Opinion: Why Biden should be careful about courting Indias Modi government

#Opinion | Side-stepping #Biden’s much-talked-about focus on democracy, the US is calling for the Afghan government to quit to accommodate the #Taliban, writes @anand_arni.

Opinion: Why Biden should be careful about courting Indias Modi government Photo

Zahir ud Din Muhammad, Babur to us in India, was born in February 1483. He became Ruler of Ferghana at 11 and of Samarkhand when he was 14. He lost both by the time he was 19 and then turned his attention to Kabul, capturing it in 1504. He went on to conquer Hindustan when he was 43 and could never go back to his beloved Ferghana. He died in Agra at 47 and lies buried in Kabul. A descendant of both Timur and Genghis Khan, he is a national hero in Uzbekistan and Kyrgyzstan.

Initially, they were a force for the good, pushing out warlords and bringing in a semblance of justice. This created a halo around its leader, Mullah Mohammed Omar, but what is less well-known is that Omar was trained by the ISI — and that his cadres were Pashtuns educated in Pakistani madrassas.

Moving to the present, the US engagement with Taliban has hit an impasse. There is nothing new emerging from the US stable but a re-tinkered Doha with an attempt to shift responsibility to the UN. Simply put, the US is fatigued and seeking the fastest exit, for which, contrary to their own doctrine, they are negotiating with terrorists — and in the process, undermining democracy.

The new formulation is said to give the Taliban a 50 percent share in governance, up from Trump’s formula which was said to be a third. Biden’s administration, however, seems to have focussed on an inclusive interim administration, whereas Trump’s structure had Taliban heading an Iran style advisory council with the Republic looking after governance.

President Ashraf Ghani has countered with a suggestion that he would go in for early elections, confident that the Taliban would fare poorly. Obviously, neither the Taliban nor the US would want that.

The Afghan NSA was virtually declared persona non grata, decisions were taken without consultations, and the Republic was arm-twisted into making concessions such as releasing Taliban prisoners in the hope that it would lead to a reduction of violence. It did not.

It also tried to whitewash the image of some of those they were negotiating with. Despite a whole body of evidence dating back to the Salala skirmish in 2011, the US has not spoken out about LeT activity in Afghanistan or LeT’s involvement with the Islamic State and the Taliban.

At the start, the ISI was uncomfortable with Benazir Bhutto’s Interior Minister Maj Gen Naseerullah Babar reaching out to the Talibs. Their assumption was that this was another lot of jehad stragglers, assembled around a Hotak leader propped up to be a sort of warlord, and that this would be at the expense of their ‘assets’.

Benazir’s government was looking at Pakistan becoming the hub of a trade route to the newly-independent ‘stans’. There was a sort of internal congruence with Islamists, supported by some politicians and some from within the army, looking at a Pakistan-led Islamic alliance stretching from Central Asia to the Arabian Sea. Yet another group, mostly military strategists, looked at this grouping as a counter to India.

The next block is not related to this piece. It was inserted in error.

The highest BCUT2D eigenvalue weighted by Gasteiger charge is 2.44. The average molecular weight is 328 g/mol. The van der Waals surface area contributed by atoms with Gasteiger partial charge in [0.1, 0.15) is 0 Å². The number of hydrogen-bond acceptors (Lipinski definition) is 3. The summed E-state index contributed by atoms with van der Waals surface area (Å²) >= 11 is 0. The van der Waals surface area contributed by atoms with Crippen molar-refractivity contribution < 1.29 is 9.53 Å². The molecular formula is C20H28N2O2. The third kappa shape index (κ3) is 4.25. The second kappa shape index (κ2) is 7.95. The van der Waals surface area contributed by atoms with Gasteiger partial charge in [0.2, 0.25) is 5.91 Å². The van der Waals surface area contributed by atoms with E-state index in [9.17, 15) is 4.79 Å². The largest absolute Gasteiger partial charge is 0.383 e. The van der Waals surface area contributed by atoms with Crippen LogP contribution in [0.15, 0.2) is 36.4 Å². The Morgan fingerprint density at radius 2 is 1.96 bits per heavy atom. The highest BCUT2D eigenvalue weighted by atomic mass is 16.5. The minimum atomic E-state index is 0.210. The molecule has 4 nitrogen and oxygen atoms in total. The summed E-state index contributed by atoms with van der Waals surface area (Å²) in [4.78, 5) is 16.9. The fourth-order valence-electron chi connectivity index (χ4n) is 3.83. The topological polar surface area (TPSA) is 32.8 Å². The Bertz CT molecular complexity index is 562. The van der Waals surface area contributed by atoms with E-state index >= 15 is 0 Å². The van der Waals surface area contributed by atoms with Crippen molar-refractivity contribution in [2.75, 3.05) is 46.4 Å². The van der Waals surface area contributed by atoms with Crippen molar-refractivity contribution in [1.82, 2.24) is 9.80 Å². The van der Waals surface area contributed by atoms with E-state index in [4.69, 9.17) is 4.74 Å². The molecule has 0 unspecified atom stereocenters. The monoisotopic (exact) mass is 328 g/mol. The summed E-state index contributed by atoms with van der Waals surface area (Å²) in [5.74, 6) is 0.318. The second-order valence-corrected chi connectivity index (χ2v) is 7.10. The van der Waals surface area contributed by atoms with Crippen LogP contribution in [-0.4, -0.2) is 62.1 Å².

It is not as if this idea did not appeal to the West. The Soviet Empire had disintegrated and, mission accomplished, the US withdrew. This, by implication, suggested that Pakistan would act as their proxy. There was global interest in Central Asia and companies like UNOCAL got into the picture to pipe Turkmen gas through Afghanistan into Pakistan and then to India. Lobbyists in the US sold the view that the Taliban could be trusted and were essential to opening up Central Asia.

Robin Raphel, Clinton’s Assistant Secretary of State for South and Central Asian Affairs, promoted UNOCAL’s plans and used her ties with Pakistan to meet the Taliban whom she referred to as ‘security guarantors’. Zalmay Khalilzad, then employed by UNOCAL, helped facilitate contact with the Taliban. A whole raft of consultants from Pakistan, Afghanistan (including future President Hamid Karzai) and even India were hired. Interest in the project, however, collapsed after the Al Qaeda attack on US embassies in Nairobi and Dar es Salaam.

After the Geneva Accord was signed, the ISI turned its attention to the export of jehad. It helped promote Islamist groups from Tajikistan and Uzbekistan, many headquartered in Peshawar. A consequence was the civil war in Tajikistan which erupted a little after independence in 1991.

The other bad news is that the Taliban has still not resiled from its demands and it is back to Islamabad. If the Taliban were to gain power in Kabul, it will pivot Pakistan as the gateway to land-locked Central Asia and give it considerable say over Central Asian energy and mineral resources, as well as a near-monopoly over Afghanistan’s mineral resources. Gwadar could emerge as a new Dubai. More importantly, it will enhance Pakistan’s standing in the Muslim world with Pakistan, Afghanistan, Turkey and the CAR’s emerging as a powerful counterpoint to the Saudi dominated Arab Muslim bloc.

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